President Trump’s threat to impose tariffs on $200 billion of Chinese goods has further inflamed the relationship between him and Senate Republicans over trade, as the GOP lawmakers fight an increasingly losing battle to push Trump away from his protectionist instincts.
Pro-free-trade senators have tried private meetings with Trump, op-eds in prominent newspapers and other tactics to warn Trump away from a new round of tariffs on foreign cars and auto parts, as well as lifting existing levies on steel and aluminum products made abroad.
But the latest threat, which the Trump administration justified Monday by saying China had reneged on commitments it had made as part of a broader trade negotiation, only deepened concerns from GOP senators who have made little headway with Trump on trade.
Senate Majority Whip John Thune (R-S.D.), who met with Trump last week on the issue, said Monday evening he was worried about the potential impact of Trump’s latest threat against China and that other Republicans were trying to make their case to the White House.
“I don’t think anybody is getting through on that issue at the moment,” said Thune, the No. 2 Senate Republican. “We’re going to keep trying.”
Few policies have driven as big of a rift between the White House and congressional Republicans as trade, with two years of pushback from the GOP having barely influenced a president who campaigned on ripping up trade deals such as the North American Free Trade Agreement.
That much was clear in a private White House meeting late last week, when a half-dozen Republican senators on the powerful Finance Committee had assembled to argue against Trump’s tariffs, both on foreign steel and aluminum and the threatened levies on autos.
But Trump had tapped Peter Navarro, a White House trade adviser who carries little influence among Senate Republicans, to make a presentation to the senators on how tariffs were actually helping, according to an official briefed on the meeting.
“None of the members there cared for it or found it compelling,” said the official, speaking anonymously to disclose details of a closed-door discussion.
Asked how successful the Thursday meeting in the Roosevelt Room was, Finance Committee Chairman Charles E. Grassley (R-Iowa) responded Monday: “Not very successful.”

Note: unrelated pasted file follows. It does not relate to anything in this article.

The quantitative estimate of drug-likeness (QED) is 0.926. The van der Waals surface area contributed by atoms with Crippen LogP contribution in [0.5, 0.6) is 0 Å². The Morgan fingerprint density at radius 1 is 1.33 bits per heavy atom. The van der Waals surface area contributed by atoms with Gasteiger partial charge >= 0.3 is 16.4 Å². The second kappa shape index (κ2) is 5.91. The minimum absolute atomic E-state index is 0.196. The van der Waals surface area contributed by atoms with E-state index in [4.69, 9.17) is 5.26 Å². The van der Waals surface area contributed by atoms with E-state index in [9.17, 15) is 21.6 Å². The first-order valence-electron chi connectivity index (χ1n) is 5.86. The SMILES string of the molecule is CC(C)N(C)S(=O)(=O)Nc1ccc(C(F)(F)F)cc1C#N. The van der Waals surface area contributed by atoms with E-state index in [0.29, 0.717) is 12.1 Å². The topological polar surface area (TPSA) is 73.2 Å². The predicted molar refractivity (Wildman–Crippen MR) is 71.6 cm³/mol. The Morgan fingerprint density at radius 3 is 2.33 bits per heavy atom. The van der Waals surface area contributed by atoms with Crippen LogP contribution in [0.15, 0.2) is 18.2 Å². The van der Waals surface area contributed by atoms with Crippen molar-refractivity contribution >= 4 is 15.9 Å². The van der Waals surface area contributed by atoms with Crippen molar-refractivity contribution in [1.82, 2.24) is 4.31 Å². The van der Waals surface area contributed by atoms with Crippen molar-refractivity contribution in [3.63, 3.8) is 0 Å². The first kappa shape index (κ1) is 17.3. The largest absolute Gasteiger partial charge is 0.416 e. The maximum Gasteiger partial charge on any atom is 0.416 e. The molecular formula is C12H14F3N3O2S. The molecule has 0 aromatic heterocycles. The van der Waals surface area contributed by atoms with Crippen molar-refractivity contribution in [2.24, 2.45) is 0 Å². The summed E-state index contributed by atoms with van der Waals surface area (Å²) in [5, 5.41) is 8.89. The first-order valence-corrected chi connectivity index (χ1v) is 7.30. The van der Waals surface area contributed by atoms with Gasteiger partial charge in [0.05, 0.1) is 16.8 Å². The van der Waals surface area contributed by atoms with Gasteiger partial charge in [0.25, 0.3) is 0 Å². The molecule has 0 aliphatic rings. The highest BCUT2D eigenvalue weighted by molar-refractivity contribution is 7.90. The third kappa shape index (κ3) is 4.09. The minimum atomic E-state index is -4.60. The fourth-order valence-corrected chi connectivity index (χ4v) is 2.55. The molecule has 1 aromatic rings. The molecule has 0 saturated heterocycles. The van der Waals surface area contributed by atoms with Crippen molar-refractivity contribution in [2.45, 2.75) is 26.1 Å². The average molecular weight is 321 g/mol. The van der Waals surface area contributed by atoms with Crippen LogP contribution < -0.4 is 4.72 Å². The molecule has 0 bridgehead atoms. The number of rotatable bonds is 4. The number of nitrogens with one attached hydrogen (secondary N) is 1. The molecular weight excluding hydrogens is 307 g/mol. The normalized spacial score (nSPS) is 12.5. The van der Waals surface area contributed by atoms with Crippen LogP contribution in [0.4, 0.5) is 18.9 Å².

“He says, ‘I like tariffs,’” said Grassley, who insists that the steel and aluminum tariffs must be lifted before the administration’s new trade agreement with Mexico and Canada can be ratified by Congress. “I say, ‘I don’t like tariffs.’”
Sen. John Cornyn (R-Tex.) similarly said nothing was resolved at the meeting with Trump.
“I think the president knew the meeting was stacked with senators who thought that the tariff issue needed to be resolved or we wouldn’t be able to pass the USMCA,” said Cornyn, referring to the updated version of NAFTA. “He made clear that he liked tariffs as an instrument to bring people to the negotiating table.”
Cornyn added: “It wasn’t necessarily a welcome message.”
The China threat also stunned senators who were convinced that the trade negotiations between two of the world’s largest economies were on track, particularly as Vice Premier Liu He was slated to lead a 100-person delegation to Washington this week to finalize a deal.
Instead, Trump sent the markets into a brief tailspin with his vow to increase tariffs on $200 billion worth of Chinese goods from 10 percent to 25 percent on Friday, while implementing a new 25 percent fee on a separate $325 billion of Chinese “untaxed” imports.
The Dow Jones industrial average on Monday plummeted more than 471 points, but recouped most of those losses by the end of the day — although the administration laid out its accusation against the Chinese of “reneging” on the trade commitments after the markets had closed.
“Any time you have a situation where we’re talking about additional tariffs or increasing tariffs, it is immediately reflected not only in the stock market but in pretty much every commodity we have,” Senate Agriculture Committee Chairman Pat Roberts (R-Kan.) said. “That’s part of the risk.”
The administration has looked at quotas as a potential way to defuse the tariff standoff, an option that U.S. Trade Representative Robert E. Lighthizer referenced on Thursday with senators, Grassley said. That would place limits on the amount of steel and aluminum shipped to the United States rather than imposing a financial penalty through tariffs, although the idea is also likely to run into similar concerns from Republicans.
Other Republicans on Monday tried to rationalize Trump’s threatened tariffs as primarily a negotiating tactic to put pressure on China to wrap up the trade deal.
“Well, of course I don’t like it,” said Sen. Joni Ernst (R-Iowa), who has protested Trump’s tariffs because of the retaliatory impact on farm country. “I hope it’s just the president’s way of negotiating . . . we’ve seen him do this in the past, and it brings people to the table.”